Up­grades, facelifts & new de­riv­a­tives

Car (South Africa) - - CONTENTS - In the in­ter­ests of pro­tect­ing him from un­wanted fame, stalk­ers and the pa­parazzi, CAR can­not re­veal the true iden­tity of the re­source­ful Garage­man.


Four gen­er­a­tions of Cron­jés had lived on the farm Kameel­dor­ing­fontein be­fore some­body no­ticed that the youngest mem­ber of the fam­ily had a face that re­sem­bled that of a camel. Camel Cronjé had a long chin, fleshy lips and small ears and was only 12 when the com­mu­nity gave him his nick­name, but he in­no­cently be­lieved the moniker was a ref­er­ence to the name of the farm – not the an­i­mal.

Camel now owns the only lo­cal se­cu­rity com­pany and his busi­ness op­er­ates a quar­tet of Nissan half-ton­ners.

Shortly af­ter the war­ranties of the bakkies had lapsed, dis­as­ter struck. One started to smoke and use a lot of oil and soon af­ter­wards it ran a big-end bear­ing.

We were asked to tow the bakkie and find out why this hap­pened on such a lowmileage ve­hi­cle. I gave the job to Au­gust, who stripped the en­gine and found that the rings had car­boned-up and were no longer func­tional. The oil looked very black and seemed to have been in the en­gine for longer than the usual 15 000 km.

Our first thought was that the bakkie wasn’t ser­viced regularly. I con­tacted Camel, told him what we found and asked him about the ser­vic­ing ar­range­ments. He said that all four bakkies re­ceived reg­u­lar ser­vices at the Nissan deal­er­ship from which he bought them, but that he would task our garage with ser­vic­ing them in fu­ture be­cause they were out of war­ranty.

We briefly en­ter­tained the thought that this ve­hi­cle had skipped a ser­vice, but then Hen­nie made the bright sug­ges­tion that we should look at the state of the other bakkies. Their driv­ers brought them in and we took com­pres­sion read­ings and sam­pled the oil. None were in as bad a state as the first one, but their com­pres­sion read­ings were low, the oil looked un­healthy and their driv­ers ad­mit­ted that they were slug­gish and started to use oil. They were cer­tainly af­fected by the same me­chan­i­cal mal­ady.

I held a meet­ing with the driv­ers and my me­chan­ics. Au­gust thought that too many short trips were to blame, but I pointed out that while the fre­quent tem­per­a­ture change as­so­ci­ated with this style of mo­tor­ing is not ideal, many cars used for com­mut­ing suf­fer the same fate, and they don’t self-de­struct in such a short time.

One of the driv­ers pointed out that the en­gines of­ten do not get a chance to cool down in spite of the short dis­tances they cover. On a cold night they’re kept run­ning to keep the heater in op­er­a­tion, and on a hot day they’re not switched-off to keep the air con­di­tion­ing blast­ing away.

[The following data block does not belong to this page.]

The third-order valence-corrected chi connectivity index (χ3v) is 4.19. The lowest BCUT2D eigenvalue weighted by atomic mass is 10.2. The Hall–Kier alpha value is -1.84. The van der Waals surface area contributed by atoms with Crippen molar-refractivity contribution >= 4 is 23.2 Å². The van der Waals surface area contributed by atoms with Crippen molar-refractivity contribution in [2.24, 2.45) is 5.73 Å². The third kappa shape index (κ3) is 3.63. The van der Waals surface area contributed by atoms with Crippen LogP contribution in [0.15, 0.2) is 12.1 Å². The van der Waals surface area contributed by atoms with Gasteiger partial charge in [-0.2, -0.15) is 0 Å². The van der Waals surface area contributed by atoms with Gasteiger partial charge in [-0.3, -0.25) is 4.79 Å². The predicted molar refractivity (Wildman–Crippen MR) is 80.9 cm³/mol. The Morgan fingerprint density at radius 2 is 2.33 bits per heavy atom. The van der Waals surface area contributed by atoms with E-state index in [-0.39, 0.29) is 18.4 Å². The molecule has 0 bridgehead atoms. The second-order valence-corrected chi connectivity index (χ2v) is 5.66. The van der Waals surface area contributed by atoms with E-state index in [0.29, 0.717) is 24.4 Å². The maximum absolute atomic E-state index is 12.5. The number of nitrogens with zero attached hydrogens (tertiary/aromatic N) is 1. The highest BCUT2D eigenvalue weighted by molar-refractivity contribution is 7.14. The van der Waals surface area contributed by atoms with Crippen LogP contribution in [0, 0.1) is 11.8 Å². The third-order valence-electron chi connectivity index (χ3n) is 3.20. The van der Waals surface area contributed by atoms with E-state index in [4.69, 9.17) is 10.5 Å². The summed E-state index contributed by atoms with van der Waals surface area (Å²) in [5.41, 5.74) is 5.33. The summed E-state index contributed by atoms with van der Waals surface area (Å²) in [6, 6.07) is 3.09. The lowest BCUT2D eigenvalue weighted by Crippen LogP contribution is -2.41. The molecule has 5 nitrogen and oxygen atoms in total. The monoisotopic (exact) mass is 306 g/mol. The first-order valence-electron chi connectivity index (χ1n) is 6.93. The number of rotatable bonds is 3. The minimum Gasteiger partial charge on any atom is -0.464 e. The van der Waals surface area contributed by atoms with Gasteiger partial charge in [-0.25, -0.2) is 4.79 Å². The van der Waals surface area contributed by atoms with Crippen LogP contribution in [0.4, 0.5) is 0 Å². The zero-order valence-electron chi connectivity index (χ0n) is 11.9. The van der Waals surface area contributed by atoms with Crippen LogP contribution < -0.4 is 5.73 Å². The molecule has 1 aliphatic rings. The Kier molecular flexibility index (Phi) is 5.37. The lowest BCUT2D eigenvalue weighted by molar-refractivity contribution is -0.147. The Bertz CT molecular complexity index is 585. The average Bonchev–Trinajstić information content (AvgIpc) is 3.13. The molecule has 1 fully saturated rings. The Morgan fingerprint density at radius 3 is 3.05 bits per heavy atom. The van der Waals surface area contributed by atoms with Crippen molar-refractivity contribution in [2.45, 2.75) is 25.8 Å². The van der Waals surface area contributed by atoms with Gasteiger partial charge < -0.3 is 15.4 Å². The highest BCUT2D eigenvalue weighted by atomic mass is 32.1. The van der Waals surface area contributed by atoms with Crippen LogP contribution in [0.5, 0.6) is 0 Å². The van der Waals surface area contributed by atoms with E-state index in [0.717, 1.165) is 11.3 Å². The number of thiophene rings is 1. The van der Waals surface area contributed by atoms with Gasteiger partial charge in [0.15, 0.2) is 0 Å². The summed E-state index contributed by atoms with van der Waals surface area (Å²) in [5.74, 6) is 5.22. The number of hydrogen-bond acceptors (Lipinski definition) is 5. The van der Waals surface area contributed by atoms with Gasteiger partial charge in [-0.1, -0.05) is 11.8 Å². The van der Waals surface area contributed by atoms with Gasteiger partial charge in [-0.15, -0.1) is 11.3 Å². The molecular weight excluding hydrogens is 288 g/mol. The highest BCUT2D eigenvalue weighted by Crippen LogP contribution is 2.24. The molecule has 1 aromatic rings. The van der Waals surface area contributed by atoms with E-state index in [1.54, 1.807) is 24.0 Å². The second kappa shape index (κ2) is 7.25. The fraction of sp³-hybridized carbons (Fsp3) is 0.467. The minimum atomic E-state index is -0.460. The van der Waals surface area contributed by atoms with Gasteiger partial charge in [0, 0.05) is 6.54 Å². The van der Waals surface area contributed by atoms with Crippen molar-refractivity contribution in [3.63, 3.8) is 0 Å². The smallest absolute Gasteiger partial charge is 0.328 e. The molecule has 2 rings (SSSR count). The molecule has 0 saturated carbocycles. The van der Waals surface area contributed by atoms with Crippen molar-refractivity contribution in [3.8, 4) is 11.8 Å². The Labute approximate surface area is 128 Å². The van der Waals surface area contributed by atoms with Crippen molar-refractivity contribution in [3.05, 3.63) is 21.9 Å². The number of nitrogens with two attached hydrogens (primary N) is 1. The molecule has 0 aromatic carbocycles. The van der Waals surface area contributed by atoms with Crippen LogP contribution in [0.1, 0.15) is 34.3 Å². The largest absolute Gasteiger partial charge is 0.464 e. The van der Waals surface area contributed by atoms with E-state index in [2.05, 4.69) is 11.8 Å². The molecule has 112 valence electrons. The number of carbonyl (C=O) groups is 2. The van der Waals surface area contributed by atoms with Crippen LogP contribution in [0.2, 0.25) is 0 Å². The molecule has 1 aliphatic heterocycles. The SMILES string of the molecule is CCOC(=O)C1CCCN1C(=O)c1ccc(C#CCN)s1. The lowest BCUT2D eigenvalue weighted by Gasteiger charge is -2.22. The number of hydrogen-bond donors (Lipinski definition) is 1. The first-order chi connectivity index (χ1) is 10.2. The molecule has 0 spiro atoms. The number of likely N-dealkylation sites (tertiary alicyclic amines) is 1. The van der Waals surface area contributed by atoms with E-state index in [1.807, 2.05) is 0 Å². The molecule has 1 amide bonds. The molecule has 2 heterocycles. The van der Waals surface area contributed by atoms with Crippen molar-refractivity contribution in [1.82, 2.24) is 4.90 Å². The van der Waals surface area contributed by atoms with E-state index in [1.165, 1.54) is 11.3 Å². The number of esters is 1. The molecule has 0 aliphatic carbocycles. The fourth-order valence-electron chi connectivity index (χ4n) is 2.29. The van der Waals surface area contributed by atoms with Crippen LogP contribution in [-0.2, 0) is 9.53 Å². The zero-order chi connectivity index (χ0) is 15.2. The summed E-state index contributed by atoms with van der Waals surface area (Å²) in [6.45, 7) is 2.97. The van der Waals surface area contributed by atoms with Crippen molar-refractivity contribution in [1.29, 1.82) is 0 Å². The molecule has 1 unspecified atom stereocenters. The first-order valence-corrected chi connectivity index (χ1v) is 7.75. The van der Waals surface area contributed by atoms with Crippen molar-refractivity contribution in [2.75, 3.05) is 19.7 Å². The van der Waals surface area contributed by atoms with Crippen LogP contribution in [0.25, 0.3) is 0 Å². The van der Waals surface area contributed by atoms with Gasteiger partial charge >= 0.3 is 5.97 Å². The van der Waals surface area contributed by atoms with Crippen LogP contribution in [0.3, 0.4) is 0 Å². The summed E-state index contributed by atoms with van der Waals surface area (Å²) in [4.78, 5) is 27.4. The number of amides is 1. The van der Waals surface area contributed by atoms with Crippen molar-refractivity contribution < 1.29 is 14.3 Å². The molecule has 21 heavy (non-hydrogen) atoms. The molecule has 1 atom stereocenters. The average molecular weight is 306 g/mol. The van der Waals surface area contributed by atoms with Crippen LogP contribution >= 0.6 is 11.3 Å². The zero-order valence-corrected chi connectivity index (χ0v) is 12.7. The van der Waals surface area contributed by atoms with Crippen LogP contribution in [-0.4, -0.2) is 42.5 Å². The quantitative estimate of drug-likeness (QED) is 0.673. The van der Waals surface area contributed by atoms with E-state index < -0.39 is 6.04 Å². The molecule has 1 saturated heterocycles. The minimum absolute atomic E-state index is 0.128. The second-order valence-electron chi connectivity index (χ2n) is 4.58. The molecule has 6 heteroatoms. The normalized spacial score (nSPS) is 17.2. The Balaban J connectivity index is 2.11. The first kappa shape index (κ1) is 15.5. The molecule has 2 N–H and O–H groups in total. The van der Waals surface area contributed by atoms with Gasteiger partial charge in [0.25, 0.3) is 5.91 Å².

The driver didn’t re­alise the im­por­tance of what he was say­ing, but my me­chan­ics cer­tainly did. Their eyes lit up and they all started to bab­ble at once. They knew we had found the an­swer to Camel’s prob­lems.

An en­gine is not de­signed to idle for hours on end. It can only do so if it gets a rich fuel/air mix­ture. The air speed in the man­i­fold is too low for all the fuel droplets to march along like obe­di­ent sol­diers. Against the man­i­fold wall some of them ac­tu­ally creep back against the flow of the stream. A rich mix­ture at the en­trance to the man­i­fold will en­sure that enough fuel reaches the com­bus­tion cham­ber to sup­port com­bus­tion.

Such a con­di­tion causes some fuel to mi­grate past the rings into the sump and also pro­motes the for­ma­tion of ex­tra car­bon that will cause the rings to stick. The oil de­graded by petrol will soon lose its lu­bri­ca­tion qual­i­ties and this will shorten the life of all en­gine com­po­nents.

The en­gines of all four bakkies were over­hauled; the driv­ers were ad­vised to find al­ter­na­tive ways to stay com­fort­able.


The pre­vi­ous story re­minded me of my un­cle Karel. In his youth he owned a twostroke DKW, which was pro­duced by the Ger­man Auto-union com­pany, which was formed in the 1930s by the com­bin­ing the DKW, Audi, Wanderer and Horch brands. I think it is quite a pity that only one of those brands sur­vived.

Oom Karel was very happy with his DKW, but it was too small for a grow­ing fam­ily, so he re­placed it with a Ply­mouth. Later, in his old age, he bought one of the first over­head valve Mor­ris Mi­nors, and this served him well – at least for the first few months of own­er­ship.

I was an ap­pren­tice at the lo­cal Mor­ris dealer at the time, and he came to see me one day. His en­gine had started to smoke and be­came very dif­fi­cult to start. I found the spark plugs had car­boned up, and the com­pres­sion read­ings were low. By then I knew that the first se­ries over­head valve en­gines were oil guz­zlers so the smok­ing didn’t bother me. I cleaned the spark plugs and ad­vised him to go away for a week­end to burn the car­bon away.

Just be­fore he left he ca­su­ally re­marked that he ex­pected this car to last him for the rest of his life. He pam­pers it by adding oil to the petrol the way he had to do it with the DKW.

Well, it took a lot of ex­plain­ing, but I even­tu­ally con­vinced him that four-stroke en­gines don’t need oil in the petrol.

Whether in the tank or the sump, petrol and oil should never mix in a four-stroke en­gine. It took a driver of a pri­vate se­cu­rity ve­hi­cle, as well as an el­derly un­cle, to re­mind Garage­man of this fact...

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